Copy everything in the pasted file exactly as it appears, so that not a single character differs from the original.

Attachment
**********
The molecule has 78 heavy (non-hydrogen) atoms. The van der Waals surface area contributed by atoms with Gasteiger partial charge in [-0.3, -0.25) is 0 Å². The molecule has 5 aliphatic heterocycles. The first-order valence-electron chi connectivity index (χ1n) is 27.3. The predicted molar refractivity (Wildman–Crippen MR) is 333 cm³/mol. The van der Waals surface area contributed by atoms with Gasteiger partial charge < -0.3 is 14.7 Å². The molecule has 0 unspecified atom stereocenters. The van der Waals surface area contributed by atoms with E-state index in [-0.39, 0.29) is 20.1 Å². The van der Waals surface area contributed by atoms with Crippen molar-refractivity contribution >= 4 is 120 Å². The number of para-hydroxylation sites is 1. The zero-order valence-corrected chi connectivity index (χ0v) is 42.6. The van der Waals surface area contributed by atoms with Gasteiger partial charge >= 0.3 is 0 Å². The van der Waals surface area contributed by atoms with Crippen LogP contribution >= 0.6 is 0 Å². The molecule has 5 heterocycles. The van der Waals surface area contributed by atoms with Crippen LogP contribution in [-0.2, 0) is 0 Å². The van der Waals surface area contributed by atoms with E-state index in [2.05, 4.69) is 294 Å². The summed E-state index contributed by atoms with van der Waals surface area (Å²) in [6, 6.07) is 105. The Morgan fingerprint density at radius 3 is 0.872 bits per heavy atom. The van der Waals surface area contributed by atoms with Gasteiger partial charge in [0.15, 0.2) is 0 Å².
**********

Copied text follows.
The molecule has 78 heavy (non-hydrogen) atoms. The van der Waals surface area contributed by atoms with Gasteiger partial charge in [-0.3, -0.25) is 0 Å². The molecule has 5 aliphatic heterocycles. The first-order valence-electron chi connectivity index (χ1n) is 27.3. The predicted molar refractivity (Wildman–Crippen MR) is 333 cm³/mol. The van der Waals surface area contributed by atoms with Gasteiger partial charge < -0.3 is 14.7 Å². The molecule has 0 unspecified atom stereocenters. The van der Waals surface area contributed by atoms with E-state index in [-0.39, 0.29) is 20.1 Å². The van der Waals surface area contributed by atoms with Crippen molar-refractivity contribution >= 4 is 120 Å². The number of para-hydroxylation sites is 1. The zero-order valence-corrected chi connectivity index (χ0v) is 42.6. The van der Waals surface area contributed by atoms with Gasteiger partial charge >= 0.3 is 0 Å². The van der Waals surface area contributed by atoms with Crippen LogP contribution >= 0.6 is 0 Å². The molecule has 5 heterocycles. The van der Waals surface area contributed by atoms with Crippen LogP contribution in [-0.2, 0) is 0 Å². The van der Waals surface area contributed by atoms with E-state index in [2.05, 4.69) is 294 Å². The summed E-state index contributed by atoms with van der Waals surface area (Å²) in [6, 6.07) is 105. The Morgan fingerprint density at radius 3 is 0.872 bits per heavy atom. The van der Waals surface area contributed by atoms with Gasteiger partial charge in [0.15, 0.2) is 0 Å².